Thu, Feb 10, 2011 - Page 10 News List

US clears Toyota electronics over runaways


Luis Martinez prepares a Toyota Prius C concept car for display at the Chicago Auto Show on Tuesday in Chicago, Illinois.

Photo: AFP

A US government probe cleared Toyota Motor Corp’s electronics of causing unintended acceleration, a big victory for the world’s top automaker as it seeks to recover from the hit it took over runaway vehicle accidents.

The findings vindicated Toyota’s position that it had identified and fixed the only known safety problems with popular vehicles like the Camry by focusing on mechanical issues with accelerator pedals and the risk that floormats could trap the pedal in the open position.

“There is no electronic-based cause for unintended high-speed acceleration in Toyotas,” US Transportation Secretary Ray LaHood said in a statement on Tuesday.

Toyota’s US-traded shares closed 4 percent higher, buoyed by the government findings and its smaller-than-expected decline in quarterly earnings as well as higher sales forecast.

The probe by National Highway Traffic Safety Administration and NASA engineers followed questions by some safety advocates and lawmakers about whether software-driven throttles and flaws with electronics control systems had also played a role in unintended acceleration complaints.

Investigators concluded that most reports of runaway acceleration could be explained by driver error.

“What mostly likely happened was pedal misapplication. The driver stepped on the gas instead of the brake, or in addition to the brake,” said Ronald Medford, deputy administrator at the traffic safety agency.

Steve St Angelo, a Toyota executive tasked with shoring up quality after last year’s recalls, said the automaker hoped the study would “put to rest unsupported speculation” about the safety of Toyota’s electronics.

“We believe this rigorous scientific analysis by some of America’s foremost engineers should further reinforce confidence in the safety of Toyota and Lexus vehicles,” he said in a statement.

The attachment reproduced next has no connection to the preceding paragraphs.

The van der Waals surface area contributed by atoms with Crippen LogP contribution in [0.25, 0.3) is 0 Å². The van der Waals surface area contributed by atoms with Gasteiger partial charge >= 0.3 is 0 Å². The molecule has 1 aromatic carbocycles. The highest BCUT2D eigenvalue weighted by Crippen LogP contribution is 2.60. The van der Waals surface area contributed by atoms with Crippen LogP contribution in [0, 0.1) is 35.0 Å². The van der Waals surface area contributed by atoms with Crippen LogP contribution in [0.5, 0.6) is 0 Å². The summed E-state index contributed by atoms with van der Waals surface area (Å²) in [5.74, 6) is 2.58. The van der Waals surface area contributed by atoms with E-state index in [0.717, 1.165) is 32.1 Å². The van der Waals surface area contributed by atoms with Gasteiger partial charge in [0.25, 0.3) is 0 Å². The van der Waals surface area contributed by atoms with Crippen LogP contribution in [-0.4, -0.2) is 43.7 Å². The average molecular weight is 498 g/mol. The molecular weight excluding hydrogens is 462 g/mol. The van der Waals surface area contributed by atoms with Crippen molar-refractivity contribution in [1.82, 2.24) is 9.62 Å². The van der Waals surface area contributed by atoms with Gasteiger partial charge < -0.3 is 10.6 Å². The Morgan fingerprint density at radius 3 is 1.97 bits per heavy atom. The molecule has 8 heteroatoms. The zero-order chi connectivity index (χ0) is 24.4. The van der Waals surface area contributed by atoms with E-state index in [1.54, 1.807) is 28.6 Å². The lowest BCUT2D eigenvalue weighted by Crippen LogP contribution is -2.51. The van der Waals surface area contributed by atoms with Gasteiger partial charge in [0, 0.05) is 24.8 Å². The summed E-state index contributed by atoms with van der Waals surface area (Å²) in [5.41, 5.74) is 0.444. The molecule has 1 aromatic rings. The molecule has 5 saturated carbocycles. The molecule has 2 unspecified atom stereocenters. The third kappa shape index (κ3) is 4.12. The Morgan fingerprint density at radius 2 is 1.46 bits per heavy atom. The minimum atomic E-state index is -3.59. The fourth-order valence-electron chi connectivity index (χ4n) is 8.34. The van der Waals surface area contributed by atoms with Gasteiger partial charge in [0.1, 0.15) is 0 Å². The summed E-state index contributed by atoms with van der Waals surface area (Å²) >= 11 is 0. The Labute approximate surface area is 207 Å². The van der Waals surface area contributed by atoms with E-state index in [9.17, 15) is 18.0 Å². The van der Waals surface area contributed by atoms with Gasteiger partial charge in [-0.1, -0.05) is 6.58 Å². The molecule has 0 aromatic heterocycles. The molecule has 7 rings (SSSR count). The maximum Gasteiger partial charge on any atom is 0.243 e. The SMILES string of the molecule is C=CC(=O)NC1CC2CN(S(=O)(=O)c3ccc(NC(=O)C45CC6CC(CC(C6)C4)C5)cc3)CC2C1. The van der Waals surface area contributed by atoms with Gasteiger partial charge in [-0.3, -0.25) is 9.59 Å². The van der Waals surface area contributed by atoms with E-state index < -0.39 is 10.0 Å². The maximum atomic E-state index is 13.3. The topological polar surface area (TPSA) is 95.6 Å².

LaHood, who had touched off a panic a year ago by urging Toyota owners with concerns to stop driving them, offered a blanket endorsement on Tuesday.

“We feel Toyota vehicles are safe to drive,” LaHood said, adding that he recommended to his daughter that she buy a Sienna minivan after she sought his opinion.

Although Toyota has cleared a major hurdle in its ongoing safety saga, analysts cautioned that it would still struggle to win back US consumers who have defected from the brand and its luxury counterpart Lexus.

“This is certainly going to help Toyota, but it doesn’t change the fact that they let these other issues through,” analyst Jesse Toprak said. “They’re still going to face difficulties to bring people back to Toyota.”

Toyota has recalled nearly 16 million vehicles globally since September 2009, when it took the first in a series of measures to fix problems with sticky accelerator pedals and potentially dangerous floormats.

The massive recalls in 2009 and last year rocked Toyota to its foundations and saw president Akio Toyoda come to Washington a year ago to tell US lawmakers he was “deeply sorry.”

The automaker has also paid nearly US$50 million in penalties to the US over the timeliness of its recalls, including the floor mat and “sticky pedal” cases.

US safety regulators said they would consider imposing requirements for all vehicles to have brake override systems that automatically counteract any instances of unintended acceleration.

They also said they would consider researching pedal design and placement.

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